watch the trailer for margaret atwood's new netflix show, 'alias grace'
Based on her 1996 novel about a Victorian murder case.
The blockbuster success of The Handmaid Tale's this year has proven Margaret Atwood's novels make for good television. The series premiere was Hulu's most-watched ever and the show nabbed 13 Emmy nominations last week. Thankfully, another Margaret Atwood TV adaptation is on its way, and this time it's from Netflix. Directed by Mary Harron (American Psycho), Alias Grace is based on Atwood's 1996 historical fiction novel of the same name and follows the 19th-century case of accused murderess Grace Marks.
After serving 15 years in prison, Grace is sent to work as a servant for the prison's governor. Since Grace is unable to remember any details about the deaths of her employer Thomas Kinner and his housekeepers, members of the nearby Methodist church believe Grace was wrongfully convicted. Hoping to prove her innocence, the minister hires a psychologist to dissect Grace's dreams and childhood memories. What follows is a nail-biting mystery, in which both the audience and Grace's supporters are unsure if she is a calculating, cold-blooded killer or the victim of a sexist and unjust system.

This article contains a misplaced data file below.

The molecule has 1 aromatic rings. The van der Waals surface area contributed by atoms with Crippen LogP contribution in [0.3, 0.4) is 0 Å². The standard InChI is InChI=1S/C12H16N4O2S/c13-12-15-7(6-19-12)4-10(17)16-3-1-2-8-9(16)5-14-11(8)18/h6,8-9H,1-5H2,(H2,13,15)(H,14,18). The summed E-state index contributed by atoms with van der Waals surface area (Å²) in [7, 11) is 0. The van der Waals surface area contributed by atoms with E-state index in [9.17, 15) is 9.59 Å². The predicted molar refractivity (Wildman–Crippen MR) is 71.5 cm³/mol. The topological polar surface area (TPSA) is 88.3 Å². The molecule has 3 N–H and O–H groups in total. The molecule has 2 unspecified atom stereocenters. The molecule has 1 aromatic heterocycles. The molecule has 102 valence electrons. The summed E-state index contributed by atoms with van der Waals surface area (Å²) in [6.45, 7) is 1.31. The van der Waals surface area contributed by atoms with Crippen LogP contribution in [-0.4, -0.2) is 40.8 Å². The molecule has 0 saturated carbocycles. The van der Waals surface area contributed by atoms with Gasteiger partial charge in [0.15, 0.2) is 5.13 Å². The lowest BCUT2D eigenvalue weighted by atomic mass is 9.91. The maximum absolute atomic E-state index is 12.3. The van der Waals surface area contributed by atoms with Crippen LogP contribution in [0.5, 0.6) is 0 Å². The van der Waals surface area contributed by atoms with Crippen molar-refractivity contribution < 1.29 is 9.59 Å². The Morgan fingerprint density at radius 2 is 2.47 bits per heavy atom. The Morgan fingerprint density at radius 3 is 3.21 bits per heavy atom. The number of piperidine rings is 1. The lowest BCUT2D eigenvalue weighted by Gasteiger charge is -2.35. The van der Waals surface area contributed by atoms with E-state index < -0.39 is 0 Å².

In the tantalizing new trailer, Grace takes pride in being a Victorian femme fatale, saying to the audience, "I'd rather be a murderess than a murder."
The miniseries is written and produced by Canadian filmmaker Sarah Polley (who directed the Michelle Williams-led romance Take This Waltz). The adaptation was announced by Polley all the way back in 2012 and was originally intended to be a feature film. The show's rollout is particularly unique: created as a collaboration between Canadian Broadcasting Company and Netflix, the show will premiere on CBC on September 25 and then stream internationally on Netflix on November 2.
It won't be the first time CBC has explored the life of Grace Marks either. Prior to writing her novel, Atwood wrote the screenplay for the 1974 CBC television film about the Marks case, The Servant Girl. In the time between the film and the novel, however, Atwood says she changed her opinion on Marks and thinks she was innocent.
Text André-Naquian Wheeler
Screenshot via YouTube